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Profiles of matrix metalloproteinases and their inhibitors in plasma of patients with dementia

Published online by Cambridge University Press:  01 February 2008

Stefan Lorenzl*
Affiliation:
Department of Neurology and Neuroscience, Weill Medical College of Cornell University, New York, U.S.A. Department of Neurology, University of Munich, Klinikum Großhadern, Munich, Germany
Katharina Büerger
Affiliation:
Alzheimer Memorial Center and Geriatric Psychiatry Branch, Dementia Research Section, Department of Psychiatry, Ludwig-Maximilian University, Munich, Germany
Harald Hampel
Affiliation:
Alzheimer Memorial Center and Geriatric Psychiatry Branch, Dementia Research Section, Department of Psychiatry, Ludwig-Maximilian University, Munich, Germany
M. Flint Beal
Affiliation:
Department of Neurology and Neuroscience, Weill Medical College of Cornell University, New York, U.S.A.
*
Correspondence should be addressed to: Dr. S. Lorenzl, Dept. of Neurology, Klinikum Grosshadern, University of Munich, Marchioninistr. 15, 81377 Munich, Germany. Phone: +49 89 7095 3144; Fax: +49 89 7095 3677. Email: Stefan.Lorenzl@med.uni-muenchen.de.

Abstract

Background: Matrix metalloproteinases (MMPs) are elevated in the brain tissue of patients with dementia and may play a role in the pathophysiology of dementia. MMP-9 and tissue inhibitors of MMPs (TIMPs) are elevated in postmortem brain tissue of patients with Alzheimer's disease (AD). In a previous study we showed that circulating levels of MMP-9 are elevated in AD patients. The aim of the present study was to examine circulating levels of MMP-1, MMP-2, MMP-9, TIMP-1 and TIMP-2 in the plasma of patients with mild cognitive impairment (MCI), AD, vascular dementia (VaD), dementia with Lewy bodies (DLB) and frontotemporal dementia (FTD), to determine, whether plasma profiles of MMPs and TIMPs differ in various types of dementia.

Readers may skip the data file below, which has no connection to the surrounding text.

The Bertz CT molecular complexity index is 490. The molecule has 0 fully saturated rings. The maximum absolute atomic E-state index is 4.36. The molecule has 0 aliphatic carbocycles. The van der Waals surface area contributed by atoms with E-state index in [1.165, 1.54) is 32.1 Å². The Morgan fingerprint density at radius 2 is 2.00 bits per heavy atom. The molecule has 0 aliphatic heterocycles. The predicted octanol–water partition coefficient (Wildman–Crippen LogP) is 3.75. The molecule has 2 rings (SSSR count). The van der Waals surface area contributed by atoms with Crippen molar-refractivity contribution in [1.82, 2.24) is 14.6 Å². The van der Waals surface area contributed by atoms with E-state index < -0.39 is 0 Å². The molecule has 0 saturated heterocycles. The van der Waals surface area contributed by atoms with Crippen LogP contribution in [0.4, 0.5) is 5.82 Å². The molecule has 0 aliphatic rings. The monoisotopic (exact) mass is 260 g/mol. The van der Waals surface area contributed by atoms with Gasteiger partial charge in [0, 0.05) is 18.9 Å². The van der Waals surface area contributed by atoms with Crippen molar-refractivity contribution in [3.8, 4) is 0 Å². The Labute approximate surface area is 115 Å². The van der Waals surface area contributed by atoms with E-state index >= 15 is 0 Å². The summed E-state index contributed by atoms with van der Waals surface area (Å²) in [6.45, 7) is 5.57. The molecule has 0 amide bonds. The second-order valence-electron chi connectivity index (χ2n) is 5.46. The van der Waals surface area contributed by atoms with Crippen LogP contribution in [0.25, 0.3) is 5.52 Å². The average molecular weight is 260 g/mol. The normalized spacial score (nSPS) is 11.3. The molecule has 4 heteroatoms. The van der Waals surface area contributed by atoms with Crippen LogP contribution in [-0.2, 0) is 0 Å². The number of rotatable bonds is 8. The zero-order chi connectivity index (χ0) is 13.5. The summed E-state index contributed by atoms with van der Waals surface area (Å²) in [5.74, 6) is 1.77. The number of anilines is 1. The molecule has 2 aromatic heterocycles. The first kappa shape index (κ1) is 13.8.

Methods: Gelatinolytic activity (MMP-2 and MMP-9) was measured in all plasma samples by zymography. Levels of MMP-2, MMP-9, MMP-1 as well as TIMP-1 and TIMP-2 were measured by ELISA.

Results: We found constitutive expression of MMP-1, -2 and -9 as well as TIMP-1 and -2 in all the samples investigated. As shown previously, MMP-9 was significantly elevated in the plasma of AD patients (p = 0.004) as compared to controls and MCI patients. Plasma levels of TIMP-1 were significantly lower in VD samples as compared to all other groups. Levels of TIMP-2 were significantly lower in patients with FTD as compared to AD, VaD and MCI patients. There were no significant changes of MMP-1 and MMP-2 levels in the samples.

Conclusion: These findings suggest that circulating levels of MMP-9, TIMP-1 and TIMP-2 and changes in the MMP/TIMP balance in plasma differ in various types of dementia.

Type
MCI CONFERENCE PAPER
Copyright
Copyright © International Psychogeriatric Association 2007

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